I know it might sound strange, but to be honest, I'm waiting for the post-Yuna era to come. Then, this whole national madness would fade away and leave rather generous figure skating fans who are willing to watch other skaters even though there are not as perfect as Yuna. I remember what Korean figure skating community looked like until right before the pre-Olympic season while Yuna was becoming popular after her senior debut. Media didn't cover her that much but at least they did not act like a fanatic. Figure skating fans including me who were introduced to this sport by Yuna were still minorities in Korea but we appreciated the joy this new sport had brought us.

    I don't want to hear how much most of skaters are inferior to Yuna anymore. I'd rather prefer messy uber wars we have here or somewhere else because there isn't any in Korea. There can't be because a certain type of Yuna fans pretty much dominate this community and do not allow any other different opinions.

  13. #58
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    Quote Originally Posted by Olympia View Post
    Also, the fact that Korea will get the 2018 Winter Games will keep interest up, I suspect. I think that people who love beauty and artistry in a sport but just never knew much about skating before will remain loyal to the sport even after YuNa retires. These fans will appreciate skaters from other countries as well as from Korea, just as I get excited about skaters such as YuNa even though I'm an American. I like to think that skating has gained a permanent foothold over there, as it has done in Japan and China at different points in the last few decades.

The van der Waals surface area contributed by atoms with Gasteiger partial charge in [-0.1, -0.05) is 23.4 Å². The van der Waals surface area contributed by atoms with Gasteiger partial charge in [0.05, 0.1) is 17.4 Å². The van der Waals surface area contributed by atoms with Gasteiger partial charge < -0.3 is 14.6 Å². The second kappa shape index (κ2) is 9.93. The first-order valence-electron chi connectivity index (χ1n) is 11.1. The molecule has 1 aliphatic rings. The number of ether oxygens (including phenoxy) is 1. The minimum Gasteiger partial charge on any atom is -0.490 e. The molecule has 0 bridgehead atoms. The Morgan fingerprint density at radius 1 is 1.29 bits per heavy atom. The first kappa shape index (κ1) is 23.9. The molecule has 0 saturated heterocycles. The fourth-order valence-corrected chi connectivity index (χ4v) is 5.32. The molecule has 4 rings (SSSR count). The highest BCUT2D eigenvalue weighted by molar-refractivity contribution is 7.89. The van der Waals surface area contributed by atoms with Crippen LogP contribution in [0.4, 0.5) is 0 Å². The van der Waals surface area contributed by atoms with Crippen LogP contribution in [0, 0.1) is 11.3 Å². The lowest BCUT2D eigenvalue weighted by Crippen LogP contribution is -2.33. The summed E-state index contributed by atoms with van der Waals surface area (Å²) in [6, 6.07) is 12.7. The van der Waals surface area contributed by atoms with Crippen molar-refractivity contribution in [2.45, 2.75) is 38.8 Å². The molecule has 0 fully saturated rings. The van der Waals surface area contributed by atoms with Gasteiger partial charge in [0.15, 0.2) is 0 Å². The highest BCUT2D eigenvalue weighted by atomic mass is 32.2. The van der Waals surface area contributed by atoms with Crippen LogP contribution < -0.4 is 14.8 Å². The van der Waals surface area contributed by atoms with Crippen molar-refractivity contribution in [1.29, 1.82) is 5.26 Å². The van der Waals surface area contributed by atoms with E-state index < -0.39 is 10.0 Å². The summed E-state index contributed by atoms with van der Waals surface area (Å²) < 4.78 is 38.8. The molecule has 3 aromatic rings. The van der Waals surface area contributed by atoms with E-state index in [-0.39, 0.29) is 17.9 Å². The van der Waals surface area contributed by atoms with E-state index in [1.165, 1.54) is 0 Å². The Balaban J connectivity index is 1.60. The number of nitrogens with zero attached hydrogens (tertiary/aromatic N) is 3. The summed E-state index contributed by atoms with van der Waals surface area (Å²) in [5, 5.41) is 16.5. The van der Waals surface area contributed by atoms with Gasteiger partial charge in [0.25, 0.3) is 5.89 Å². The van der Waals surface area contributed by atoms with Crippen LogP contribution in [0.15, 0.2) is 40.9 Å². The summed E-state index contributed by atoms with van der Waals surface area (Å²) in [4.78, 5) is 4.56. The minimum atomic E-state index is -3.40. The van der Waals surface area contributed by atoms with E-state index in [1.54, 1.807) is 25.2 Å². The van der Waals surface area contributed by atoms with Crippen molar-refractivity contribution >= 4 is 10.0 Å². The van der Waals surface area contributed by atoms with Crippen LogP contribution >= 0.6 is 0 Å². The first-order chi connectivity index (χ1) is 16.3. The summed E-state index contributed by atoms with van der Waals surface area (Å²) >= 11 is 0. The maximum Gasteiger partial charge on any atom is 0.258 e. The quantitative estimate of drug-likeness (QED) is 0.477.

Remember, Korea is a winter country. It's not some year-round tropical paradise that has one indoor rink, the way a place such as Malaysia or the Philippines (or even Australia) is. So winter sports are a natural fit with Korean fans and are likely to draw in more viewers in the future.
    You may very well be right, Olympia. Given the 2018 Olympics, it would not surprise me to see the various Korean authorities get off their asses and actually support the athletes who are bringing them national pride and prestige. If they do this well, then Yuna's legacy for Korean figure skating might be permanent. Wouldn't that be great to see.

  14. #59
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    I believe that I may be the hoariest person on Golden Skate, now that GrGranny and Joesitz have retired from active posting.

  15. #60
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    Quote Originally Posted by sather View Post
    I know it might sound strange, but to be honest, I'm waiting for the post-Yuna era to come. Then, this whole national madness would fade away and leave rather generous figure skating fans who are willing to watch other skaters even though there are not as perfect as Yuna. I remember what Korean figure skating community looked like until right before the pre-Olympic season while Yuna was becoming popular after her senior debut. Media didn't cover her that much but at least they did not act like a fanatic. .
    Dude/Dudette, you are not making much sense to me. A sports fan wants to see greatness, not mediocrity. This applies in any sport. That is how a sport grows. If you have some grudge against extreme Yuna fans and fanatical media in Korea, why don't you take it against them in Korean sites, as you proclaim yourself to be Korean.